High school students in the United States are known to be frequent skippers of breakfast. Social support is one key element needed to encourage adolescents to consume school breakfast. This article presents an analysis of the influence of a school policy and environment change intervention on the social support of adolescents to eat breakfast. Method. The intervention included school policy changes in 16 schools randomized to intervention and delayed-intervention conditions, in order to allow quick and easy access to breakfast as well as to allow breakfast consumption in classrooms and hallways; a School Breakfast Program marketing campaign to address normative and attitudinal beliefs; and increasing social support and role modeling to encourage breakfast eating. The participants in the study completed an online survey at baseline and again postintervention. Results. The final analysis included only students who completed the relevant survey (n = 904) items on both the baseline and follow-up surveys. The students in the intervention group showed a higher level of social support post intervention than the control group with a significant adjusted p of.02. Most of the overall social support change was explained by a change in the “other kids at my school” and “other school staff” categories. Conclusions. The BreakFAST study shows the benefits of school staff and kids other than friends supporting a behavior change to include breakfast consumption in adolescents.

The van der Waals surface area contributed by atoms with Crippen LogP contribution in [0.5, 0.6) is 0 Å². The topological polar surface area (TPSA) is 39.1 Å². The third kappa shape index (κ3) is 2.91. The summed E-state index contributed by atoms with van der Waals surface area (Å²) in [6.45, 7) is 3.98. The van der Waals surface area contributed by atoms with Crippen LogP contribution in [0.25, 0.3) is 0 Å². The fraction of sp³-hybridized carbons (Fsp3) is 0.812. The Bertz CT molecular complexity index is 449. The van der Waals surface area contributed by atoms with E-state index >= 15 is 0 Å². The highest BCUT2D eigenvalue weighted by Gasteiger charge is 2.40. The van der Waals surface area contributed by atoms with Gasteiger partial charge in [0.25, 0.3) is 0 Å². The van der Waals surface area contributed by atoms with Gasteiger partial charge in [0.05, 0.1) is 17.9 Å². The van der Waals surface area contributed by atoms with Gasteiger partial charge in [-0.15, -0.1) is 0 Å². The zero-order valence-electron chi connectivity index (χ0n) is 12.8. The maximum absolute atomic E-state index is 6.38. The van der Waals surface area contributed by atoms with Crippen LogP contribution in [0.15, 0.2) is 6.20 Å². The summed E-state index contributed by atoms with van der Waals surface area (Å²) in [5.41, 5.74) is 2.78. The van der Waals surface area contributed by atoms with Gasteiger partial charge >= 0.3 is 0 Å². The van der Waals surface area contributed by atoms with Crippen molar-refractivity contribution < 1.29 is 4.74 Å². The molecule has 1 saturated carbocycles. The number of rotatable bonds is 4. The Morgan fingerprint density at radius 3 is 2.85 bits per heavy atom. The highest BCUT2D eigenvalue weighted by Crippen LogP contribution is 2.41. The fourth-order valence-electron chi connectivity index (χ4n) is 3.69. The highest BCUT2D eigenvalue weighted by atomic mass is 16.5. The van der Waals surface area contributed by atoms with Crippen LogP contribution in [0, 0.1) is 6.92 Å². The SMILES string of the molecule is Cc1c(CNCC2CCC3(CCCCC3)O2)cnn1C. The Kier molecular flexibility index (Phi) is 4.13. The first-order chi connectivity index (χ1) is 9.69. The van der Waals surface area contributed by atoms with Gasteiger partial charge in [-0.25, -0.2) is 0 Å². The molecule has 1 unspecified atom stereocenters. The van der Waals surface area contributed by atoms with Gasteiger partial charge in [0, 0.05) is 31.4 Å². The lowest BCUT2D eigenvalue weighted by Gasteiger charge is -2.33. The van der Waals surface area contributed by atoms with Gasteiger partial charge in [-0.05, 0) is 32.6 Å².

|Original language||English (US)|
|Number of pages||7|
|Journal||Health Promotion Practice|
|State||Published - Nov 1 2017|
Bibliographical noteFunding Information:
1St. Catherine University, St. Paul, MN, USA 2University of Minnesota–Twin Cities, Minneapolis, MN, USA Authors’ Note: We would like to acknowledge the schools participating in this study, University of Minnesota Extension staff, Community Blueprint, and all study staff for their dedication and commitment to this research. Grant Number R01HL113235 from the National Heart Lung and Blood Institute (PI: Marilyn S. Nanney). ClinicalTrials.gov Unique ID: 1111S06384. The data for this study were managed through REDCap Grant Number UL1TR000114 from the National Center for Advancing Translational Sciences of the National Institutes of Health. Address correspondence to Julie Mumm, St. Catherine University, Henrietta Schmoll School of Health, 2004 Randolph Avenue, St. Paul, MN 55105, USA; e-mail: firstname.lastname@example.org.
© 2017, © 2017 Society for Public Health Education.
- school breakfast
- social support